In the midst of the vast Karoo devoid of light pollution, there roams across the sprawling landscape an invisible array of night creatures rarely seen.
At dusk, as sunset reds yeild to a celestial velvet black punctuated by a glittering array of stars, the first of the crepuscular creatures emerge to forage. Yet beneath the glimmer of the Southern Cross, how do you account for their presence without disturbing them in the beam of a bright light?
Recently I acquired a infrared trap camera, a stealth device that can be placed out along a game trail to unobtrusively capture images as night critters stroll past.
One of the best locations to place the camera is along a path leading to water. Under the glow of infrared and in the blink of the shutter, I have been able to capture an array of Bushbuck images both at home and at various sites that we visit for bird monitoring for wind farms in the Eastern Cape.
Owning a pack of demented mutts spurred on by a Fox Terrier that can hear a blade of grass grow at 100m, there is little chance of capturing anything close to our house.
Leaving the dogs at the house I ventured down to the river, choosing a post past which spoor indicated regular activities by Bushbuck.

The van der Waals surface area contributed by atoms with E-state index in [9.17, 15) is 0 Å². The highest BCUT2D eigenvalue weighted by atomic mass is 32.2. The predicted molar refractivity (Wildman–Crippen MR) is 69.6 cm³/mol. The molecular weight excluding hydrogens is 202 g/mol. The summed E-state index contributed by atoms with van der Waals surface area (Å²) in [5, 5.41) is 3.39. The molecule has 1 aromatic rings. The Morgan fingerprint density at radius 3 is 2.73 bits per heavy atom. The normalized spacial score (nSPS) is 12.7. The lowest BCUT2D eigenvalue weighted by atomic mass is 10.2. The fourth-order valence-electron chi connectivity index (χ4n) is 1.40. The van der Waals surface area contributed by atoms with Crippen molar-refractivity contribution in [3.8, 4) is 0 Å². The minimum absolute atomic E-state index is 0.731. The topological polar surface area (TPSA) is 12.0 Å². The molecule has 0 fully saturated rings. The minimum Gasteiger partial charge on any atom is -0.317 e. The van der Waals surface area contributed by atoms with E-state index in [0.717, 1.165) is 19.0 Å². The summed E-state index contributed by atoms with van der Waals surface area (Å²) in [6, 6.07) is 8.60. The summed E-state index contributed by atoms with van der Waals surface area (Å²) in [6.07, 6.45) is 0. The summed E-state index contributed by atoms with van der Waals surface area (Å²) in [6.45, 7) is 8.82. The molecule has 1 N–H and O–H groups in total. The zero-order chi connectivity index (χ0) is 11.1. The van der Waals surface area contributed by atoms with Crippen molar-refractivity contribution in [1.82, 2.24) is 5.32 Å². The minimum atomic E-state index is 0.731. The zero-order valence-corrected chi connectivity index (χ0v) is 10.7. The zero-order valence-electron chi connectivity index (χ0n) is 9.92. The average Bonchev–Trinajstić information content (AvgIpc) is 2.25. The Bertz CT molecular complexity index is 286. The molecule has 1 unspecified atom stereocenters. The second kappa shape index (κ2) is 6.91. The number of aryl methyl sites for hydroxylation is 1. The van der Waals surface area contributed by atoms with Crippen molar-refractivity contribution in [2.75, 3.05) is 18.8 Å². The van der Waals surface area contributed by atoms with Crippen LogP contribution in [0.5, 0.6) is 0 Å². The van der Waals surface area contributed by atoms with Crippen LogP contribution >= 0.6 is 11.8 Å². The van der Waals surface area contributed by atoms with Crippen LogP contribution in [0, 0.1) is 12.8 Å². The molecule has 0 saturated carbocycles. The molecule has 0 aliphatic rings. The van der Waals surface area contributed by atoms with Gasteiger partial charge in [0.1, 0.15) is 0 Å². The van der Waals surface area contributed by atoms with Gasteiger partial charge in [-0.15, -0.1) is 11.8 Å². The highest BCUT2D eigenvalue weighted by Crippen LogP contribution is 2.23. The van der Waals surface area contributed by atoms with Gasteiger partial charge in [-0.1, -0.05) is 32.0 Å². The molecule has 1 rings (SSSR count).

Over the course of ten days I managed to capture some exciting photos of Bushbuck, Bushpig and porcupine.
Happy with the results I loaded the camera and set off to the Karoo north of Port Elizabeth and slightly East of Addo Elephant National Park in the Eastern Cape.
Here, instead of the tolerant Bushbuck on our farm, I was hoping to photograph Kudu, Warthog, Caracul, hopefully Jackal and with a bit of luck, an Aardwolf.
There was just one snag – we arrived on the farm a few days before the close of the hunting season. Here the seasons prime target had been the Kudu, so we could expect this normally alert species to be extremely skittish.
The first camera placement offered an unexpected record, a pair of Mountain Rheebuck. Another elusive species, that were traversing a slope towards a livestock water trough. A difficult species to approach closely, they were blatantly wary of the camera when it was triggered.
Disappointed with the scarcity of photos, I relocated the camera to a section of open thicket further down the slope.
It was while doing a walked transect along a drainage line shrouded in closed thicket that we observed numerous spoor, an indication of high traverse rates by a variety of species.
This had to be the next camera location, without a doubt! Scouting the thicket revealed a plethora of suitable ambush locations.
I selected the confluence of a service track and two game trails. And this was the jackpot. Kudu, Bushbuck, Duiker, Warthog and Porcupine all in one night.
Of important note was the absence of mature male Kudu. Obviously very little planning for the hunting season was made and for the next season there will be no trophies available. Another classic example of miss management of wildlife resources.